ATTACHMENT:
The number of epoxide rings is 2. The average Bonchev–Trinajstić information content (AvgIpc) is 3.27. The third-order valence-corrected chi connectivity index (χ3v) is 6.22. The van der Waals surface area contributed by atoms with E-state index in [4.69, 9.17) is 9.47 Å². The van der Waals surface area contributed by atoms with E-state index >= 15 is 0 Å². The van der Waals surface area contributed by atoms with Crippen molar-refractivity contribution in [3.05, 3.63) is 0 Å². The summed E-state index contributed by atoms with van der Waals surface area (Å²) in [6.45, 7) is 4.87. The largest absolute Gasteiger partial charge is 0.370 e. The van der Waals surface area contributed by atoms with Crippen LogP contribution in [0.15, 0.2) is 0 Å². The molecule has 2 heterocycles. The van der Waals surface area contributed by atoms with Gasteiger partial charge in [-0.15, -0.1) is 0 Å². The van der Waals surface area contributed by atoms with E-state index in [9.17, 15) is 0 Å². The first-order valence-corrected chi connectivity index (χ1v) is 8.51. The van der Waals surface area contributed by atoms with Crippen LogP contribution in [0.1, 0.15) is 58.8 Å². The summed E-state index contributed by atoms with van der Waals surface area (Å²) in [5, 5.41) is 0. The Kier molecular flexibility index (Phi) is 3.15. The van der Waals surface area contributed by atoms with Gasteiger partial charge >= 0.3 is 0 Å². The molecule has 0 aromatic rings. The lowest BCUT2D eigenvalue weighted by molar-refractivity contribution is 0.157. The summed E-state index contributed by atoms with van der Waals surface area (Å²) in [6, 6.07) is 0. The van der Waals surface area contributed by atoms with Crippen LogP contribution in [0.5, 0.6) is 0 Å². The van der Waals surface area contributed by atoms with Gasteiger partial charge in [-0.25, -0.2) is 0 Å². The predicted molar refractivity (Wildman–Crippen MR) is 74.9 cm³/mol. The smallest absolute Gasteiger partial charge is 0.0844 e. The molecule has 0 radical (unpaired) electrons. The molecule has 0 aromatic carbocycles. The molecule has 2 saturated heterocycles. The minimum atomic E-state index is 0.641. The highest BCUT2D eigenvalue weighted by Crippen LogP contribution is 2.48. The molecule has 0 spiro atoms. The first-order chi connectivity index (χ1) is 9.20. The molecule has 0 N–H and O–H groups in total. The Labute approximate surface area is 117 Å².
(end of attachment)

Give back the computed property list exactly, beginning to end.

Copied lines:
The number of epoxide rings is 2. The average Bonchev–Trinajstić information content (AvgIpc) is 3.27. The third-order valence-corrected chi connectivity index (χ3v) is 6.22. The van der Waals surface area contributed by atoms with E-state index in [4.69, 9.17) is 9.47 Å². The van der Waals surface area contributed by atoms with E-state index >= 15 is 0 Å². The van der Waals surface area contributed by atoms with Crippen molar-refractivity contribution in [3.05, 3.63) is 0 Å². The summed E-state index contributed by atoms with van der Waals surface area (Å²) in [6.45, 7) is 4.87. The largest absolute Gasteiger partial charge is 0.370 e. The van der Waals surface area contributed by atoms with Crippen LogP contribution in [0.15, 0.2) is 0 Å². The molecule has 2 heterocycles. The van der Waals surface area contributed by atoms with Gasteiger partial charge in [-0.15, -0.1) is 0 Å². The van der Waals surface area contributed by atoms with E-state index in [9.17, 15) is 0 Å². The first-order valence-corrected chi connectivity index (χ1v) is 8.51. The van der Waals surface area contributed by atoms with Crippen LogP contribution in [0.1, 0.15) is 58.8 Å². The summed E-state index contributed by atoms with van der Waals surface area (Å²) in [5, 5.41) is 0. The Kier molecular flexibility index (Phi) is 3.15. The van der Waals surface area contributed by atoms with Gasteiger partial charge >= 0.3 is 0 Å². The molecule has 0 aromatic rings. The lowest BCUT2D eigenvalue weighted by molar-refractivity contribution is 0.157. The summed E-state index contributed by atoms with van der Waals surface area (Å²) in [6, 6.07) is 0. The van der Waals surface area contributed by atoms with Crippen LogP contribution in [0.5, 0.6) is 0 Å². The van der Waals surface area contributed by atoms with Gasteiger partial charge in [-0.25, -0.2) is 0 Å². The predicted molar refractivity (Wildman–Crippen MR) is 74.9 cm³/mol. The smallest absolute Gasteiger partial charge is 0.0844 e. The molecule has 0 radical (unpaired) electrons. The molecule has 0 aromatic carbocycles. The molecule has 2 saturated heterocycles. The minimum atomic E-state index is 0.641. The highest BCUT2D eigenvalue weighted by Crippen LogP contribution is 2.48. The molecule has 0 spiro atoms. The first-order chi connectivity index (χ1) is 9.20. The molecule has 0 N–H and O–H groups in total. The Labute approximate surface area is 117 Å².